. . . . .

Rep. LOFGREN: So, you wrote on -- in Volume 1 that the Russian government interfered in the 2016 presidential election in sweeping and systematic fashion. You've also described in your report that the then-Trump campaign chairman, Paul Manafort, shared with the Russian operative, Kilimnik, the campaign strategy for winning Democratic votes in Midwestern states and internal polling data of the campaign. Isn't that correct?

MUELLER: Correct.. . . . .

LOFGREN: . . . . .

Did your investigation find that the Russian government perceived it would benefit from one of the candidates winning?


LOFGREN: And which candidate would that be?

MUELLER: Well, it would be Trimp -- Trump. [Oooops!]. . . . .

LOFGREN: Now, the Trump campaign wasn't exactly reluctant to take Russian help. You wrote it expected it would benefit electorally from information stolen and released through Russian efforts, isn't that correct?

MUELLER: That's correct.

And now we turn to excerpts from his testimony before the House Intelligence Committee.

Chairman SCHIFF: Thank you, Director Mueller. Your report describes a sweeping and systematic effort by Russia to influence our presidential election. Is that correct?

MUELLER: That is correct.

SCHIFF: And during the course of this Russian interference in the election, the Russians made outreach to the Trump campaign, did they not?

MUELLER: Yes, that occurred.

SCHIFF: In fact, the campaign welcomed the Russian help, did they not?

MUELLER: I think we have we report in our in the report indications that that occurred, yes.

SCHIFF: Numerous times during the campaign the president praised the releases of the Russian-hacked emails through WikiLeaks?

MUELLER: That did occur.. . . . .

Representative HIMES: Director, your report opens with two statements of remarkable clarity and power. The first statement is one that is as of today not acknowledged by the president of the United States, and that is, quote, "the Russian government interfered in the 2016 presidential election in sweeping and systematic fashion". The second statement remains controversial amongst members of this body, same page on your report, and I quote, "the Russian government perceived it would benefit from a Trump presidency and worked to secure that outcome." Do I have that statement right?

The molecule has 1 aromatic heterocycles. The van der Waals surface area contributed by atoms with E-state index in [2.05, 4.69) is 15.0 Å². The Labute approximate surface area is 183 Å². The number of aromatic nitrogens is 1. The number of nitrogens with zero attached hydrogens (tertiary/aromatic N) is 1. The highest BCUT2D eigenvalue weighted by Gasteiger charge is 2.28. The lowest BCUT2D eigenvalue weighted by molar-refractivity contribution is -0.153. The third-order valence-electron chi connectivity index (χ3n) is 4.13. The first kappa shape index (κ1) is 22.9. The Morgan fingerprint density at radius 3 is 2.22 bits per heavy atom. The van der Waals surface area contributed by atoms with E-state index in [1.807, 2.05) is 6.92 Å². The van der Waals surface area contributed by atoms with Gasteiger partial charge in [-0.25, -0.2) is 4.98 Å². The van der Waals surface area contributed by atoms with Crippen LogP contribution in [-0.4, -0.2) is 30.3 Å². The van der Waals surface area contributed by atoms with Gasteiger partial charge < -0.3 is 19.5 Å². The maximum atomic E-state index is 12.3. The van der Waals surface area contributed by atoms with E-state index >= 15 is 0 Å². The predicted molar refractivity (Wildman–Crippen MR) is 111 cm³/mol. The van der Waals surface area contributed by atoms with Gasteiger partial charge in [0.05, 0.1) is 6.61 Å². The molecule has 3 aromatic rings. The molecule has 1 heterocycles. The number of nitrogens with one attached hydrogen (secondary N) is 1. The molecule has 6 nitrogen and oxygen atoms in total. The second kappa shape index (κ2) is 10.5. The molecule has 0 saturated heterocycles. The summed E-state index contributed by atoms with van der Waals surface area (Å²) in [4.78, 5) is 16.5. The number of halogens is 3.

Mueller: I believe so.

HIMES: Director, who did the Russian social media campaign ultimately intend to benefit, Hillary Clinton or Donald Trump?

MUELLER: Donald Trump.

Representative SWALLWELL: Thank you. Director Mueller, as a prosecutor you would agree that if a witness or suspect lies or obstructs or tampers with witnesses or destroys evidence during an investigation that generally that conduct can be used to show a consciousness of guilt. Would you agree with that?


SWALWELL: Let's go through the different people associated with the Trump campaign and this investigation who lied to you and other investigators to cover up their disloyal and unpatriotic conduct. (And he then proceeded to do that, naming Mike Flynn, Michael Cohen, George Papadopoulos, Paul Manafort. Now, Roger Stone, one of Trump's longest-lived advisors, can be added to that list.)